Scramble tipped after iBond boostedTop News | Jane Cheung 5 Oct 2020
The next batch of iBonds will guarantee a minimum yearly return of 2 percent - twice the previous threshold.
Authorities will announce details of the issue of the HK$1 billion inflation-linked retail bond today.
Financial Secretary Paul Chan Mo-po, who revealed the iBond's reintroduction in February's budget, said on his blog that the minimum return has been enhanced to make the product more attractive amid "a super low-interest environment."
He noted that large-scale monetary easing policies have been launched in other markets, which pose a risk of inflation.
But, he added, the design of the iBond is beneficial to both situations.
The iBond distributes dividends every six months and the principal will be returned to investors on its maturity date.
"Coming after the iBond will be a silver bond targeting senior citizens of 65 or above," Chan added. "The two batches of bonds will amount to HK$13 billion."
Chan said he wanted to bring back the iBond so more people can join in Hong Kong's financial industry, which contributes 20 percent of gross domestic product.
When it was first introduced in 2011, over 150,000 people subscribed to the iBond, and the number rose to more than 500,000 in the last batch issued in 2016.
Some HK$60 billion of iBonds has been issued in six batches.
"Before the iBond came out the government sold retail bonds," Chan noted. "But only 35,000 people subscribed to them for HK$7.5 billion."
This shows how the iBond was "welcomed by many," Chan said. "Not only does it benefit the development of the retail bond market but it also provides a break-even investment option with a stable return."
Under the influence of Covid-19 infections, Hong Kong has seen deflation for two consecutive months, with the CPI dropping 2.3 percent in July compared with the same month last year - the first deflation in three-and-a-half years.
Deflation of 0.4 percent was recorded in August.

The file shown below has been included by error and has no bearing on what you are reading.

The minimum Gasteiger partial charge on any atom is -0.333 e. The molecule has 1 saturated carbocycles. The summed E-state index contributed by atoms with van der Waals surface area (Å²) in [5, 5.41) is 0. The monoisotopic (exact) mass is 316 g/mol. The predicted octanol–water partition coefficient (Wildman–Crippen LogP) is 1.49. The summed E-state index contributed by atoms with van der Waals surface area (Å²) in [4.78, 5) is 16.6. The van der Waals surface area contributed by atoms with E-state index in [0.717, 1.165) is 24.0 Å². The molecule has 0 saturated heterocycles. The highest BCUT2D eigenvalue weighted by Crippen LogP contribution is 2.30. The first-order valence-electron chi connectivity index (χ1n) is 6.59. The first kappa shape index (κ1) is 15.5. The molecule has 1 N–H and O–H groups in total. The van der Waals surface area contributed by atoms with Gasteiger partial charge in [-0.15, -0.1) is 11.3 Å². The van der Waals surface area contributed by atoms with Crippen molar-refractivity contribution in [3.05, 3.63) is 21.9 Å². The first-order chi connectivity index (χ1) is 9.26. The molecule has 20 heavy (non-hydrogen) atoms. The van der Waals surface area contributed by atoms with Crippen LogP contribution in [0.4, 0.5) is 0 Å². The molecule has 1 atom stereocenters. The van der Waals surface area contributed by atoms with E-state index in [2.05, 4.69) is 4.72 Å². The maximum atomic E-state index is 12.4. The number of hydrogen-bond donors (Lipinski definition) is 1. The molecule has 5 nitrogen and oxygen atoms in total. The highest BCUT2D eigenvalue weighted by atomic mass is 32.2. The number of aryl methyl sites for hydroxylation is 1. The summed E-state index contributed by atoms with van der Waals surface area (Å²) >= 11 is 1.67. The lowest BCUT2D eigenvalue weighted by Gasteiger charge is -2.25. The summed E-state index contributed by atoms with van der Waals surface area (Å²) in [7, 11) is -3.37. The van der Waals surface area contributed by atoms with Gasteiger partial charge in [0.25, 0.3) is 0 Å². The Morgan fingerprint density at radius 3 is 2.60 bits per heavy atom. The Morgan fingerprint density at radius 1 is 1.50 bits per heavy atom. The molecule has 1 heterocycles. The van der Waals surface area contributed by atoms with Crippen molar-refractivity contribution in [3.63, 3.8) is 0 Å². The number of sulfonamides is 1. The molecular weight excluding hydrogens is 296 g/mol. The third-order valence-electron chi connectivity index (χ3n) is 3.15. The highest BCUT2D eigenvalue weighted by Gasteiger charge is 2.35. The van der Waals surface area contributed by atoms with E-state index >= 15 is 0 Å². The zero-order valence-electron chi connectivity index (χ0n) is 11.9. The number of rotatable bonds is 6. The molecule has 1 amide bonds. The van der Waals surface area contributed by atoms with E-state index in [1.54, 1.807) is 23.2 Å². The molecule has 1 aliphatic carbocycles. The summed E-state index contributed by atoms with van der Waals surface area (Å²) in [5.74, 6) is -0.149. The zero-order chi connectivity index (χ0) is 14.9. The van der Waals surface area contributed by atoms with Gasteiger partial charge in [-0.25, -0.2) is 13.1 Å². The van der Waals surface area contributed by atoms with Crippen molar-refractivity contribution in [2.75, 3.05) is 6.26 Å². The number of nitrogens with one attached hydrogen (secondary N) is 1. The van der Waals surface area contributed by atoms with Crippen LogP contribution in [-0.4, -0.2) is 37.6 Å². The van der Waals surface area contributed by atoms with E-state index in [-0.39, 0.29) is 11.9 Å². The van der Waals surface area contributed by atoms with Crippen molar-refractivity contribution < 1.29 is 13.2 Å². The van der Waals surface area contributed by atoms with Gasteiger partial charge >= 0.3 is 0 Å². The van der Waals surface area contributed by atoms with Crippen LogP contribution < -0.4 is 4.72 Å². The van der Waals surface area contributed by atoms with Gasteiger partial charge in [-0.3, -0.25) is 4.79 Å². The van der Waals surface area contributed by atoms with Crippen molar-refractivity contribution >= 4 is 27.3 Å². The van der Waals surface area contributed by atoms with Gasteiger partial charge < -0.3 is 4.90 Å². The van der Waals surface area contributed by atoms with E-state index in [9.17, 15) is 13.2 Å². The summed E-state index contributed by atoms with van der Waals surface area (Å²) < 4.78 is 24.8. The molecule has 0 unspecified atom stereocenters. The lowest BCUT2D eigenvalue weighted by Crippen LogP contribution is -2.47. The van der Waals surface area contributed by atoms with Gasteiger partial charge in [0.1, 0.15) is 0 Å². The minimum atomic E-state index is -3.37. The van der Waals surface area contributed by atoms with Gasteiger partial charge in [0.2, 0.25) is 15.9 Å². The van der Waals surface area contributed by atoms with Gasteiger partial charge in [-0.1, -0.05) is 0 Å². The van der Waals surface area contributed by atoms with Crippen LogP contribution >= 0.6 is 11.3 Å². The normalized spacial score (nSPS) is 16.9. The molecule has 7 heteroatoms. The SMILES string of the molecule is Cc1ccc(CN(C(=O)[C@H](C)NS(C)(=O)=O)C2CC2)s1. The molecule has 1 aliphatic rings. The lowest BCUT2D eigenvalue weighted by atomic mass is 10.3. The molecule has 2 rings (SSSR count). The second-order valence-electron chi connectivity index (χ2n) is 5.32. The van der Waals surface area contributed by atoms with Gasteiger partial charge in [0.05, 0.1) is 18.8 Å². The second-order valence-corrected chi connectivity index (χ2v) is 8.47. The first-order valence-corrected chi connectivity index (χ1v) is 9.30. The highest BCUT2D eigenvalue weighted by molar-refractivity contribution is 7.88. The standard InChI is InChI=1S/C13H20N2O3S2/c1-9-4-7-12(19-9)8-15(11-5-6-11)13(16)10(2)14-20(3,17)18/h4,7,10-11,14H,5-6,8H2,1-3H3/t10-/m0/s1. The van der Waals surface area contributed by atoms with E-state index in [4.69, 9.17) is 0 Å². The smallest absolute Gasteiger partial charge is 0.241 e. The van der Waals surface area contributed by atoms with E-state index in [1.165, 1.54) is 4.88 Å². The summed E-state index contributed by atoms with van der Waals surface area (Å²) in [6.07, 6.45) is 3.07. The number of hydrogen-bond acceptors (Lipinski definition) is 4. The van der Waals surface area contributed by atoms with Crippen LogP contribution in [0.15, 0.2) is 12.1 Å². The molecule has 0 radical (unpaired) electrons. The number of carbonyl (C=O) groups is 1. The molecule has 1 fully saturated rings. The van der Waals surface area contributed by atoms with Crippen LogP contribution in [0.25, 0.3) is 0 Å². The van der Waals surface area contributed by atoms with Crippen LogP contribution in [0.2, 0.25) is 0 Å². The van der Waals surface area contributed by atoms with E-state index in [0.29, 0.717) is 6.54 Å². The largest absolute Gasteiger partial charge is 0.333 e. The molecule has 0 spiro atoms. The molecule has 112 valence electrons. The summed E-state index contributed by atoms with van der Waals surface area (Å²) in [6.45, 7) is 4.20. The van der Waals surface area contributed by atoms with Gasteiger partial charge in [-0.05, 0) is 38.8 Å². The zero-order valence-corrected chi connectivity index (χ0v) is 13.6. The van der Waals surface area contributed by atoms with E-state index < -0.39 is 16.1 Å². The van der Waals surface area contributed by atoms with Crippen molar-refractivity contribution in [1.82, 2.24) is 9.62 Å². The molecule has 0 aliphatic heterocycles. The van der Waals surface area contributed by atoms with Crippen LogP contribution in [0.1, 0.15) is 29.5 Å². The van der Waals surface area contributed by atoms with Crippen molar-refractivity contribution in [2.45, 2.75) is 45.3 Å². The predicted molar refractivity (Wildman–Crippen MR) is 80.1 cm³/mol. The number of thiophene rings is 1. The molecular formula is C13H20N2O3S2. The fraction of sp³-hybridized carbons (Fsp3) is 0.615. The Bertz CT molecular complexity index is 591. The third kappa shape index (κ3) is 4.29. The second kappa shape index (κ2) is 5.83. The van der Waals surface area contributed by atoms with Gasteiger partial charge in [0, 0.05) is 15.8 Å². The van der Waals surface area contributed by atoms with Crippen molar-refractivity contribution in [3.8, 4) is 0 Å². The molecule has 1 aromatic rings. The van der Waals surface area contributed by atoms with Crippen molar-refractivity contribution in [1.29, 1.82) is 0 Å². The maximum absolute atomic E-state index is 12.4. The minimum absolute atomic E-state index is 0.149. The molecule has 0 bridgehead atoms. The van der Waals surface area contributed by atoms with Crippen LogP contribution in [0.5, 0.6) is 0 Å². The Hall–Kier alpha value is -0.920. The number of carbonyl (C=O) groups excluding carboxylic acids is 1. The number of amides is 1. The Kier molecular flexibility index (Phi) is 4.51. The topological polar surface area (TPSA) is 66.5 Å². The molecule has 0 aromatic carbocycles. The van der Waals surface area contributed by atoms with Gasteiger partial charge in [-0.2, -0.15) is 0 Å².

But even if deflation continues on a bigger scale, iBond holders still receive dividends every six months.
All Hong Kong ID holders above 18 can subscribe to iBonds. An applicant must subscribe for at least one trade lot - equivalent to HK$10,000.
All six batches of previously issued three-year iBonds came with a guaranteed minimum return of 1 percent annually, with the highest dividend 6.08 percent on the first dividend date of the first batch distributed in 2011.
The lowest interest was 1.02 percent on the second dividend date of the last batch distributed in 2016, meaning the lowest guaranteed return at 1 percent was never triggered.
Commentators expect the new batch to be well received as it is difficult to find a low-risk product with such returns.
The head of research for Bright Smart Securities and Commodities, Stanley Chik Yiu-fai, said the iBond is a risk-free investment tool that is attractive to general investors looking for a stable return in a fluctuating market.
"Unless inflation goes up a lot in the near future, the stock price will not change too much," he added.
Terence Chong Tai-leung, associate professor of economics at Chinese University, said: "You may not earn interest even if you put money in your savings bank account.
"It's definitely a plus if you can guarantee a 2 percent return amid deflation."